Friday, 28 March 2014

Documents in family law cases can make all the difference

One of the differences between social workers and lawyers is that social workers like to listen to people, while lawyers like to use documents. Documents at times can damn someone’s case in court.

Many years ago I acted for a mother who had acted foolishly, and I figured was at risk of the Family Court judge removing the kids from her care and placing them with dad. That was until I discovered that the father used to obsess about his work and go there for hours, instead of caring for the children. Much as he said that he was caring for the kids, if I could prove that he was at work, then the father must have been lying, and the kids must have been cared for by my client, which would mean that the judge would be unlikely to take the kids off my client.

I quizzed my client carefully to find out if there were any documents that would show his movements. The eureka moment was subpoenaing the father’s security swipe card movements at work. Reams and reams of paper were produced. And what they showed was without doubt- the father was at work at all hours of the day and night- not at home caring for the children as he claimed. He was shown to be a liar, and even more importantly, it showed that my client had cared for the children. The result: only on the basis of the swipe card movements the kids got to stay with my client. Thorough preparation made all the difference.


Wednesday, 26 March 2014

Avoid the tax slug when you do a family law property settlement

“The ATO’s slugged me $9,000!” said my new client when she came to see me. “How rich! All I did was a property settlement with my ex.”
All of which was true, but what I soon discovered was that my client had not taken the most basic step of a property settlement- having orders made by the Family Court by consent. This is because she and her ex decided, at least in her case without the benefit of legal advice, to have an informal property settlement. And now she was wearing the consequences.
The deal was that she would transfer her share of the investment home to the ex, and he would transfer his share of the family home to her. Capital gains tax was not payable by him on the transfer of the family home, as there is an exemption for CGT on family homes. However, because there was a transfer by her to him of the investment property, capital gains tax was payable by my client, which was calculated at $9,000. It was too late the fix the mess, as the transfer had already occurred.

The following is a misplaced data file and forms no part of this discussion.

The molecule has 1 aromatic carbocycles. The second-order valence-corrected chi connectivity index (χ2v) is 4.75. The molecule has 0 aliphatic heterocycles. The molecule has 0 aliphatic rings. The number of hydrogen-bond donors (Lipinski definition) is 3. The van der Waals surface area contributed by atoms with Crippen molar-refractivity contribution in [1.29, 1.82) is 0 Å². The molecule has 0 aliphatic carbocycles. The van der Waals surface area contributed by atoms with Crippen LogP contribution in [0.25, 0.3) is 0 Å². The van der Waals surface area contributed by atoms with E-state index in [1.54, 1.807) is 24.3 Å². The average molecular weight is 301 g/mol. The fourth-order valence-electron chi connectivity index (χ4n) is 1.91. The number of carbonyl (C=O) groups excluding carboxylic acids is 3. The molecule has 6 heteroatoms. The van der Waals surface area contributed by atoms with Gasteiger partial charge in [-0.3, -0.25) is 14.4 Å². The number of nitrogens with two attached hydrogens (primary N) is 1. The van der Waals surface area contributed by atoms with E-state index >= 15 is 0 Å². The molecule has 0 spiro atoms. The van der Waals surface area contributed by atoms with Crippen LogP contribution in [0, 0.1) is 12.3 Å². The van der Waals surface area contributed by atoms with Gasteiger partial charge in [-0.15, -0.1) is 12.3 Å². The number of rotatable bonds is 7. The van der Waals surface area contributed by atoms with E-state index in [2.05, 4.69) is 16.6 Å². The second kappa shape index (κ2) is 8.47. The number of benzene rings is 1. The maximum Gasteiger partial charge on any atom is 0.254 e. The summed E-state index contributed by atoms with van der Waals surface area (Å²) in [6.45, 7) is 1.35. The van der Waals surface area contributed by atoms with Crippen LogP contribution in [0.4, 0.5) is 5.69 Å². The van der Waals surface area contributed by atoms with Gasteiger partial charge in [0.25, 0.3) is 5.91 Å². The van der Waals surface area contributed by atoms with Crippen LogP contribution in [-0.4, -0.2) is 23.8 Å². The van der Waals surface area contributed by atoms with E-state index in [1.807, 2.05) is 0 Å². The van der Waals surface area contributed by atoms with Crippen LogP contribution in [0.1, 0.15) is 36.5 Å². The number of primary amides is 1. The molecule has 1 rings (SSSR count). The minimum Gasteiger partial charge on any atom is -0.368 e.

When the bill came in from the ATO, my client immediately phoned her ex, demanding that he pay the $9,000. His response- he couldn’t, because he had to pay stamp duty on the transfer. Again, because they hadn’t gone through the right procedures, tax was payable by him, when it could so easily have been avoided.
The moral of this tale? When splitting up, always get advice from someone who knows- an accredited family law specialist, and take simple actions approved by the government that avoid spending hard earned moneys on otherwise unnecessary taxes.

Tuesday, 25 March 2014

Attention to detail wins Family Court cases

I have lost count of the number of cases where my attention to detail made all the difference to whether my client was successful or not in a case. For example, a father swore that his criminal history was attached to his affidavit. When I looked at his criminal history, I noticed the very small print that said it had been printed by police on Christmas Day, some months after the father’s last conviction. Alerted, I wrote to the father’s solicitors- and voila!- it turns out that there was another criminal offence- when he had broken into someone’s house and terrorised them, resulting in a suspended jail sentence. Oops!

I remember well two superannuation cases- both involving accredited specialists on the other side. In one, the specialist was insistent that a valuation not be obtained. My client’s super should have been worth $1 million, but on the papers was worth only a quarter of that. The specialist cost his client about $400,000.

In the other, the superannuation statement said that it was worth $200,000. Well, that was on the top of the page. The specialist calculated that the value of my client’s super was $200,000. Whoops! In the fine print on that same page, that I saw and he should have seen if he had been careful with the document; if certain conditions were met (and had been met), my client’s super was worth double that: $400,000. I got ethical advice on that one. I could not mislead the other lawyer, but nor was I obliged to correct his (major) error. The other lawyer cost his client about $120,000.

It is absolutely essential when engaging a lawyer that you have one who has that attention to detail. Otherwise it could cost you a lot of money, or have disastrous repercussions for you in court.